Why processed is not the best

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The Independent Online
Until relatively recently, the words "baby food" conjured up nothing more exciting than a bit of stewed apple and a rusk.

Now, however, as well as a wide selection of formula milks, the discerning baby can choose from a massive selection with labels such as "Fisherman's Surprise" or even "Carrots and coriander risotto".

For working mothers, the relentless growth of processed baby foods has been welcome. It has freed up valuable time, and means that even the fussiest baby can be catered for.

Despite a flurry of contamination scares in recent years, fierce competition and advertising have led to a boom in the British industry, which is now worth more than pounds 400m, compared to pounds 191m in 1989.

Eighty per cent of Britain's 1 million babies aged between four and 20 months are eating and drinking their way through sales worth more than pounds 120m a year.

And why not, when the manufacturers' labels suggest that their baby milks and foods are additive-free, sugar-free and perhaps even healthier than anything a mother could make herself?

But some nutritional bodies are among those questioning whether processed is, in fact, best.

Only two of 11 formula milks for babies tested by scientists at South Bank University in February provided enough selenium to meet the Health Department's recommendation of 10mg a day.

The nutrient's effects include protection against heart disease and cancer.

And the Food Commission's recent survey into 60 leading brand baby foods showed that they are often packed with starches and thickeners, massive levels of sugar and tiny amounts of meat.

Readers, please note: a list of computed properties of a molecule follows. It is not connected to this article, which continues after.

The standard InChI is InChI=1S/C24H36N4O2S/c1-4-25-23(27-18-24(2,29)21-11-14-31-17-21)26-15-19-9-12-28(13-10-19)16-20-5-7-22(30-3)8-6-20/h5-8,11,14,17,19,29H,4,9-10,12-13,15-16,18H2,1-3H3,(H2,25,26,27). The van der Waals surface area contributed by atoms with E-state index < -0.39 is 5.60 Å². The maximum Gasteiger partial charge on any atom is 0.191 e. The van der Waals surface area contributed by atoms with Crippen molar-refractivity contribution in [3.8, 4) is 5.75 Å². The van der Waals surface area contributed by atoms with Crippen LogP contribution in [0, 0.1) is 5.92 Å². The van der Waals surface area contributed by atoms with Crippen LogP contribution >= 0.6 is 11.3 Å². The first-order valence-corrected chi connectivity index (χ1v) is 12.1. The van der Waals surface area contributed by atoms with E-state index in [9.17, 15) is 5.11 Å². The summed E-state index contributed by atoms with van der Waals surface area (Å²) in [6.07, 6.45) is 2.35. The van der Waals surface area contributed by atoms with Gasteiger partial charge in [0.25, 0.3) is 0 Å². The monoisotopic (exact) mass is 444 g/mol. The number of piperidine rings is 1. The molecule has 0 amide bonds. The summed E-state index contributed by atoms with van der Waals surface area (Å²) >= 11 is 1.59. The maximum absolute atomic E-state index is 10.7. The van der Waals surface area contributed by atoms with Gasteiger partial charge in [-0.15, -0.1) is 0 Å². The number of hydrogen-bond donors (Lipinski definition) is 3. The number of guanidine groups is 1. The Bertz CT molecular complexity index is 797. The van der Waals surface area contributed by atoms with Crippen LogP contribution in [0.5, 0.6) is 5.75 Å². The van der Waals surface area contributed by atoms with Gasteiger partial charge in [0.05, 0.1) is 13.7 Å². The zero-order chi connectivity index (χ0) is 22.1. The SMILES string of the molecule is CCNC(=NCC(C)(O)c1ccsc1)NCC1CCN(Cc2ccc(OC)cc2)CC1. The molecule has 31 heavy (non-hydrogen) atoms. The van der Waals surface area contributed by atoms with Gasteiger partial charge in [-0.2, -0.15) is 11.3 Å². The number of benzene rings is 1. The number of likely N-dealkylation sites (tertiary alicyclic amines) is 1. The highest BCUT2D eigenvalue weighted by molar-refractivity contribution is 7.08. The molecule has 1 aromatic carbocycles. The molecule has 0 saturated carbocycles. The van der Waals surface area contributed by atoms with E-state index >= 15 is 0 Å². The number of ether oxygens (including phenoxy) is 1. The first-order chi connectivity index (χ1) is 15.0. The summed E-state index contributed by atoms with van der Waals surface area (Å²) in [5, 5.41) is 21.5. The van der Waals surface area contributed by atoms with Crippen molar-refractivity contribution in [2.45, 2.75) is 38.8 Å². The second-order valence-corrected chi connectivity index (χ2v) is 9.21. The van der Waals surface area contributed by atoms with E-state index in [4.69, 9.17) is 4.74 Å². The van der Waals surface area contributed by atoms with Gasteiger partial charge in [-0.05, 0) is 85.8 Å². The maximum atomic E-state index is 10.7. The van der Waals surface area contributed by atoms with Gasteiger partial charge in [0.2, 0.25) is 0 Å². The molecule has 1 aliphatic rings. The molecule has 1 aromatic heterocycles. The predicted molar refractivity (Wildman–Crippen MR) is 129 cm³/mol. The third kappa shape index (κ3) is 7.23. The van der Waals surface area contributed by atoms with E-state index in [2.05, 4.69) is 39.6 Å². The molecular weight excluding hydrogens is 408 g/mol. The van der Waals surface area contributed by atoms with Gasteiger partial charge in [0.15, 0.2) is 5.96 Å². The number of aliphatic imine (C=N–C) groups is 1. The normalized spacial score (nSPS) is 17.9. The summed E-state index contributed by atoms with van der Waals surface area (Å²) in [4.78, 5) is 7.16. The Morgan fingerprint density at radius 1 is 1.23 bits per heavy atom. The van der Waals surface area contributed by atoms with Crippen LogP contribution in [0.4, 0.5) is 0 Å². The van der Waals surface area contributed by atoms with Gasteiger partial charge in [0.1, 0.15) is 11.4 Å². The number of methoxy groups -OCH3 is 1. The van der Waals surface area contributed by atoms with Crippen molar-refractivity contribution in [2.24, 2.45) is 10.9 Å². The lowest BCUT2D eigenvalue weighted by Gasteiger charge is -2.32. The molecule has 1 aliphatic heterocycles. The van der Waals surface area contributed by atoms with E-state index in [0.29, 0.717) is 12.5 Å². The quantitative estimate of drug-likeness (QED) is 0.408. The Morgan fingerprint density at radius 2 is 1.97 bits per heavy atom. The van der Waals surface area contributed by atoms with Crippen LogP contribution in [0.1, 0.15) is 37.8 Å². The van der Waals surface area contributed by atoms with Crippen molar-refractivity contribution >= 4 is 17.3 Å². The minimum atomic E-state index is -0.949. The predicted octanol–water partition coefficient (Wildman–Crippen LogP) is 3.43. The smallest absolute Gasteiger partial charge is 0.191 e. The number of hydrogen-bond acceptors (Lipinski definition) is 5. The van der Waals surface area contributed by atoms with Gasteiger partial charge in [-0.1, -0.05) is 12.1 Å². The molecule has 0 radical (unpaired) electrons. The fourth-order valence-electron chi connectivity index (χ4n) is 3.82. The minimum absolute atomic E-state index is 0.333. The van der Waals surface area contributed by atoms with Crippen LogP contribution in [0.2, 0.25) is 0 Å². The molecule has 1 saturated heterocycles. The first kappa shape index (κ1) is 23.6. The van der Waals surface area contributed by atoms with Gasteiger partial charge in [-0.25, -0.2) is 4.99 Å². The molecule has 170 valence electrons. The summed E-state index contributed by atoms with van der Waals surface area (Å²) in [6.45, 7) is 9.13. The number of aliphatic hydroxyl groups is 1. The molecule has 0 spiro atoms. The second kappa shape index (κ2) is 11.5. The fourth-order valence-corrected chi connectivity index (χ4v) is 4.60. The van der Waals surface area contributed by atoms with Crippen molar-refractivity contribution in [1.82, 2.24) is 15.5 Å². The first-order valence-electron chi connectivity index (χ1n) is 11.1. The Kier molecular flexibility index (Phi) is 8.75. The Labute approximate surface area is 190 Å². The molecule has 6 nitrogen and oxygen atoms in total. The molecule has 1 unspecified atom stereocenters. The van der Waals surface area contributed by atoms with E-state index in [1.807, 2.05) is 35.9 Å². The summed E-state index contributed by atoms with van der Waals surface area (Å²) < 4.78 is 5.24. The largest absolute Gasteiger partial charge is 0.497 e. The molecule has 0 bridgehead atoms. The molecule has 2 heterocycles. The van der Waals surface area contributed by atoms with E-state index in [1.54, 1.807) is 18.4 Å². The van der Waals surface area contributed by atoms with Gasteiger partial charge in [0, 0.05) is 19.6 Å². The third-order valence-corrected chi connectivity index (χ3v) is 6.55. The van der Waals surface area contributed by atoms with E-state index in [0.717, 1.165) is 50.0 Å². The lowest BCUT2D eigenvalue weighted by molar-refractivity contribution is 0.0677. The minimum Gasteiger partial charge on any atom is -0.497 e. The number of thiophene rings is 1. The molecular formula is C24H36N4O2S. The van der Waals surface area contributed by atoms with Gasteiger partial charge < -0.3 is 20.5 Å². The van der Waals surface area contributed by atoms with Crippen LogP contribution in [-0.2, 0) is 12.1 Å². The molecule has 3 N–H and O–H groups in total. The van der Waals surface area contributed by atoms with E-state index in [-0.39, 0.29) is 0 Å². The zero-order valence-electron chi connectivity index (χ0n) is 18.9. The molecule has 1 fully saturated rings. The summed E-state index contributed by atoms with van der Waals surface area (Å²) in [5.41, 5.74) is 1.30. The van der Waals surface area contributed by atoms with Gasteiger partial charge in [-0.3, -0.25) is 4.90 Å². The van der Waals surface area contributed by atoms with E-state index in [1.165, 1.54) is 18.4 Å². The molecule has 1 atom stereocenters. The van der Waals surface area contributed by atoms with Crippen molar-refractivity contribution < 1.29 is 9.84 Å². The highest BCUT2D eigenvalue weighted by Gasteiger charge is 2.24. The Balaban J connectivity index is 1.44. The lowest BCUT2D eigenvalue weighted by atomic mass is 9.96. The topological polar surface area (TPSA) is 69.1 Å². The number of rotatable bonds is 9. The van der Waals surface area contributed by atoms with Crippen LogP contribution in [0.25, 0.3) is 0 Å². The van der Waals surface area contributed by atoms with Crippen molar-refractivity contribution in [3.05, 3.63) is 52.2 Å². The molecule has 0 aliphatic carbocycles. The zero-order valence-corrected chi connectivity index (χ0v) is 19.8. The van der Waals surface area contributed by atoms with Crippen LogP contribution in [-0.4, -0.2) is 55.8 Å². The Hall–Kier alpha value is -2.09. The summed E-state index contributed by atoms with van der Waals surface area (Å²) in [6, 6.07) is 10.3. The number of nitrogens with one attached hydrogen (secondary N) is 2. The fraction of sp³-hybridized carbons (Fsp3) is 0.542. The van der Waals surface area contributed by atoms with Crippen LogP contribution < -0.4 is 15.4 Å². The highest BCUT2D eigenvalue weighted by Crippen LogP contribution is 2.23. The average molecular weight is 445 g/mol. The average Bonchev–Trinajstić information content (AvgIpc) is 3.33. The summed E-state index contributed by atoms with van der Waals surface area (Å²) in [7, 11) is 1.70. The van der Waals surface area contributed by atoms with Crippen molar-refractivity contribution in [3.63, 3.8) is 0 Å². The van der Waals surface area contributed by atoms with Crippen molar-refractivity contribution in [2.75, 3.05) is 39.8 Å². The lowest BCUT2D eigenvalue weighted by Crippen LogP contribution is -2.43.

Nutritional values can be so low that a seven-month-old baby drinking 500ml of full- cream milk a day would still need to eat as many as six jars a day to get enough calories.

One rusk contained twice the percentage of sugar of a ring doughnut, while baby puddings can often contain the equivalent of 16-17 sugar lumps in a typical jar.

Some dishes contained the starch maltodextrine - more commonly used as a gum on postage stamps, while several baby drinks contained more sugar than Coca-Cola.

Fromage frais has been another baby-food boom market since it crossed the Channel in 1985.

Some manufacturers say that packs state clearly that their fromage frais is not suitable for babies under six months.

But many mothers choose it when babies try solids at three to four months because it is easy to serve, and babies like its creamy taste.

While a good source of protein and calcium, a survey found that pots of fromage frais may contain colourings, starch thickeners and preservatives such as E202, which, while approved for use, is still considered suspect by some experts after causing liver damage in test animals.

The popular little pots were also found to contain massive levels of sugar: one had the equivalent of four sugar lumps as well as unnecessary additives.

But while there are controls regarding artificial additives, salts and sugars in baby foods, there are fewer restrictions on products targeted at children.

Many confectioners are increasing levels of E numbers, despite concerns about their links to hyperactivity and other disorders. One brand of sweets, for example, contains six colourings, three of which are banned in several countries.